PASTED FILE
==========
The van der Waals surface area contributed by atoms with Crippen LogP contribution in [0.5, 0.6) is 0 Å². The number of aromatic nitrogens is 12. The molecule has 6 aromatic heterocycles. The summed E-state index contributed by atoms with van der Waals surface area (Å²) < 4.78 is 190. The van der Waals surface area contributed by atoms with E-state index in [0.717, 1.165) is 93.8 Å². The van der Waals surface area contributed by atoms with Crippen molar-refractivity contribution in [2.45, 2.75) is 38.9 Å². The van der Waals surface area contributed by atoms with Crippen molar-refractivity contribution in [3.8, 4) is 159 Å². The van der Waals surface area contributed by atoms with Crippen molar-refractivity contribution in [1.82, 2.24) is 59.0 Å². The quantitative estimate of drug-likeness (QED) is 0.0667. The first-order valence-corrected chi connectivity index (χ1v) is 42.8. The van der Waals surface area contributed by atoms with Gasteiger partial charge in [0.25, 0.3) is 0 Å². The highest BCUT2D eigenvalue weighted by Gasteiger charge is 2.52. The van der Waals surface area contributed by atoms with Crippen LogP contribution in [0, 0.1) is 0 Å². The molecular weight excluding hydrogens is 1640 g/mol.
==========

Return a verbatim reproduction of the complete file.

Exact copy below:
The van der Waals surface area contributed by atoms with Crippen LogP contribution in [0.5, 0.6) is 0 Å². The number of aromatic nitrogens is 12. The molecule has 6 aromatic heterocycles. The summed E-state index contributed by atoms with van der Waals surface area (Å²) < 4.78 is 190. The van der Waals surface area contributed by atoms with E-state index in [0.717, 1.165) is 93.8 Å². The van der Waals surface area contributed by atoms with Crippen molar-refractivity contribution in [2.45, 2.75) is 38.9 Å². The van der Waals surface area contributed by atoms with Crippen molar-refractivity contribution in [3.8, 4) is 159 Å². The van der Waals surface area contributed by atoms with Crippen molar-refractivity contribution in [1.82, 2.24) is 59.0 Å². The quantitative estimate of drug-likeness (QED) is 0.0667. The first-order valence-corrected chi connectivity index (χ1v) is 42.8. The van der Waals surface area contributed by atoms with Gasteiger partial charge in [0.25, 0.3) is 0 Å². The highest BCUT2D eigenvalue weighted by Gasteiger charge is 2.52. The van der Waals surface area contributed by atoms with Crippen LogP contribution in [0, 0.1) is 0 Å². The molecular weight excluding hydrogens is 1640 g/mol.